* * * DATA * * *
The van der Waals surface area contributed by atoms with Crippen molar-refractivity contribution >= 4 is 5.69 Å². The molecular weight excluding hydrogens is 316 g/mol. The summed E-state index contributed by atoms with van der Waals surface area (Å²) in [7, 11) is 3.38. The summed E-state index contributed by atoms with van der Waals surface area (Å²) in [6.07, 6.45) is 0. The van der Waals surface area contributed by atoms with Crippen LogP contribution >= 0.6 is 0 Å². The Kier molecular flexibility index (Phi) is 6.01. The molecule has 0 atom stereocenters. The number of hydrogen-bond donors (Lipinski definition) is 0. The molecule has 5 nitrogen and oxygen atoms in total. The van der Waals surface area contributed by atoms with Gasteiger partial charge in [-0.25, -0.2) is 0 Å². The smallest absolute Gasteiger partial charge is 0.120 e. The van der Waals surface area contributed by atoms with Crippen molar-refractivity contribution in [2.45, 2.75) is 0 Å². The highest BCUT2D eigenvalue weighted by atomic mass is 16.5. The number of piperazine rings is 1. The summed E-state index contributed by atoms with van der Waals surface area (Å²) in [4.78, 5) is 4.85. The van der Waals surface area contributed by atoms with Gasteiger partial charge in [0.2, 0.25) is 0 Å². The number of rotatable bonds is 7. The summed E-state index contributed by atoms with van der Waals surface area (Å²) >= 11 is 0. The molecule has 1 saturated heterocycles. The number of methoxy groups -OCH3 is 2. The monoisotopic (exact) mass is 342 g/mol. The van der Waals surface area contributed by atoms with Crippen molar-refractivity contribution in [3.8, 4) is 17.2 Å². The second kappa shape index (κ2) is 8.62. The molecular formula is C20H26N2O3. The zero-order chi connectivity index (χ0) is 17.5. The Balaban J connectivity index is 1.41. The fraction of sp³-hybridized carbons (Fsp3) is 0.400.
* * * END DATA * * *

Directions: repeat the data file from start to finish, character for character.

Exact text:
The van der Waals surface area contributed by atoms with Crippen molar-refractivity contribution >= 4 is 5.69 Å². The molecular weight excluding hydrogens is 316 g/mol. The summed E-state index contributed by atoms with van der Waals surface area (Å²) in [7, 11) is 3.38. The summed E-state index contributed by atoms with van der Waals surface area (Å²) in [6.07, 6.45) is 0. The van der Waals surface area contributed by atoms with Crippen LogP contribution >= 0.6 is 0 Å². The Kier molecular flexibility index (Phi) is 6.01. The molecule has 0 atom stereocenters. The number of hydrogen-bond donors (Lipinski definition) is 0. The molecule has 5 nitrogen and oxygen atoms in total. The van der Waals surface area contributed by atoms with Gasteiger partial charge in [-0.25, -0.2) is 0 Å². The smallest absolute Gasteiger partial charge is 0.120 e. The van der Waals surface area contributed by atoms with Crippen molar-refractivity contribution in [2.45, 2.75) is 0 Å². The highest BCUT2D eigenvalue weighted by atomic mass is 16.5. The number of piperazine rings is 1. The summed E-state index contributed by atoms with van der Waals surface area (Å²) in [4.78, 5) is 4.85. The van der Waals surface area contributed by atoms with Gasteiger partial charge in [0.2, 0.25) is 0 Å². The number of rotatable bonds is 7. The summed E-state index contributed by atoms with van der Waals surface area (Å²) >= 11 is 0. The molecule has 1 saturated heterocycles. The number of methoxy groups -OCH3 is 2. The monoisotopic (exact) mass is 342 g/mol. The van der Waals surface area contributed by atoms with Crippen molar-refractivity contribution in [3.8, 4) is 17.2 Å². The second kappa shape index (κ2) is 8.62. The molecular formula is C20H26N2O3. The zero-order chi connectivity index (χ0) is 17.5. The Balaban J connectivity index is 1.41. The fraction of sp³-hybridized carbons (Fsp3) is 0.400.